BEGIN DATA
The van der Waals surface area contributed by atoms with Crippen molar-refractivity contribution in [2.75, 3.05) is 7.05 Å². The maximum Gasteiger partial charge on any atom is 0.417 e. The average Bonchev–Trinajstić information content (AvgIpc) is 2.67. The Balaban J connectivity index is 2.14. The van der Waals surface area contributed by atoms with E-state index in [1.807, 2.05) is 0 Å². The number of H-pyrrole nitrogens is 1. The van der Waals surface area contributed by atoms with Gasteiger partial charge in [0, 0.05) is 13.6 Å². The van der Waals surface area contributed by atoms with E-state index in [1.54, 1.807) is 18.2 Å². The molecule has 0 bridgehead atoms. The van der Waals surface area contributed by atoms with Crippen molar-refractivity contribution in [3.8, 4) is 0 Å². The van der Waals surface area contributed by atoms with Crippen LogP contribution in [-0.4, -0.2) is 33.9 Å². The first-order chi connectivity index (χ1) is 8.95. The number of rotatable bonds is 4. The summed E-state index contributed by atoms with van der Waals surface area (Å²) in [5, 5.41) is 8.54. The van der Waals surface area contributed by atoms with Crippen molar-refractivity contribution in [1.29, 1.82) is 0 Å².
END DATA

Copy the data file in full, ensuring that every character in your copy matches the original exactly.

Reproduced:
The van der Waals surface area contributed by atoms with Crippen molar-refractivity contribution in [2.75, 3.05) is 7.05 Å². The maximum Gasteiger partial charge on any atom is 0.417 e. The average Bonchev–Trinajstić information content (AvgIpc) is 2.67. The Balaban J connectivity index is 2.14. The van der Waals surface area contributed by atoms with E-state index in [1.807, 2.05) is 0 Å². The number of H-pyrrole nitrogens is 1. The van der Waals surface area contributed by atoms with Gasteiger partial charge in [0, 0.05) is 13.6 Å². The van der Waals surface area contributed by atoms with E-state index in [1.54, 1.807) is 18.2 Å². The molecule has 0 bridgehead atoms. The van der Waals surface area contributed by atoms with Crippen molar-refractivity contribution in [3.8, 4) is 0 Å². The van der Waals surface area contributed by atoms with Crippen LogP contribution in [-0.4, -0.2) is 33.9 Å². The first-order chi connectivity index (χ1) is 8.95. The number of rotatable bonds is 4. The summed E-state index contributed by atoms with van der Waals surface area (Å²) in [5, 5.41) is 8.54. The van der Waals surface area contributed by atoms with Crippen molar-refractivity contribution in [1.29, 1.82) is 0 Å².